The three panels form part of a well-known incomplete cycle of the “Labours of Hercules”, with the Lernaean Hydra, the Nemean Lion and the Cretan Bull, respectively. They were unearthed in 1828 following the demolition of a modern wall at the so-called “Villa dei Settebassi” on the Via Latina.
This form of slab – known as “Campana”, from the name of the collector and scholar who in 1842 dedicated a valuable illustrated monographic work to it – decorated public and private buildings and was produced mostly in Rome and in nearby areas from the first century B.C. to the first century A.D.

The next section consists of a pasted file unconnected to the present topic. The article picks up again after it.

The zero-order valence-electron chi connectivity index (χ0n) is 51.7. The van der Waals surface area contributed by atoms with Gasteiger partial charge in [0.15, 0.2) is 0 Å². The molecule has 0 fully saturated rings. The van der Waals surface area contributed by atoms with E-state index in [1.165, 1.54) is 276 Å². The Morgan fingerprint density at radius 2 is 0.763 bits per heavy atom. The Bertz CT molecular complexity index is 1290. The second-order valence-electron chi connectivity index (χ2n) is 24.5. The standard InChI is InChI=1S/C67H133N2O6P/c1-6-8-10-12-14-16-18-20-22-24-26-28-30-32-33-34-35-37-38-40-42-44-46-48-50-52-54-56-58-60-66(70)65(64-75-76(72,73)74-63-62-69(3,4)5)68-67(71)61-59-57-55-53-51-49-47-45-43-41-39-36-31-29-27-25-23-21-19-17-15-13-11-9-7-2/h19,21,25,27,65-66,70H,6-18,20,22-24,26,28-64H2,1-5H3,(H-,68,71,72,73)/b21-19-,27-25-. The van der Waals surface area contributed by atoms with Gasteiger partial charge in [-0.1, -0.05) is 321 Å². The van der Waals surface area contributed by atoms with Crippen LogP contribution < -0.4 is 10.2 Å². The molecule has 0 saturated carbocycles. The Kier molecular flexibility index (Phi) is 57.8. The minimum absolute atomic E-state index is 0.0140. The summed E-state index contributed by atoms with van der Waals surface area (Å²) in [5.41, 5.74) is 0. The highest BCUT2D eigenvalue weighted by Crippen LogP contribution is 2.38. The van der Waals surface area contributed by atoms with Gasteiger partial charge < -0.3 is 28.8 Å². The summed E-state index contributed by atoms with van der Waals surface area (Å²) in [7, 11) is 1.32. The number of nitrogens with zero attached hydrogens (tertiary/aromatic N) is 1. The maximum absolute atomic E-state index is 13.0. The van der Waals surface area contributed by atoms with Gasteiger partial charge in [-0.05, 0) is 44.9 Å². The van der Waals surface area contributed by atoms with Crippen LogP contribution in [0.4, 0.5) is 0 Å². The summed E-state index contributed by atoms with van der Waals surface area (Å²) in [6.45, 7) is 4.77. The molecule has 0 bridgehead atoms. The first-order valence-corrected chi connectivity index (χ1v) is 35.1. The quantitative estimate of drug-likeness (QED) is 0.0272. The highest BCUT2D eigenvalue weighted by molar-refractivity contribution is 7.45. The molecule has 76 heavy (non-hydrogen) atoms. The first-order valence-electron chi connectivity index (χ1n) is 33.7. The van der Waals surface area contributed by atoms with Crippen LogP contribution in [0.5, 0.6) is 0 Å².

From a stylistic perspective, they appear to be a Hellenistic reworking of well-established classical iconographies. It is possible that they belonged to a temple, considering certain morphological affinities (size, egg frieze, type of holes) and thematic connections to the fine Augustan decoration of the Temple of Apollo Palatinus in Rome, built between 31 and 28 B.C. A slab depicting Heracles and the lion, similar to the Vatican series, was found on the slopes of the Capitoline Hill and possibly decorated the Ædes Concordiæ in Arce.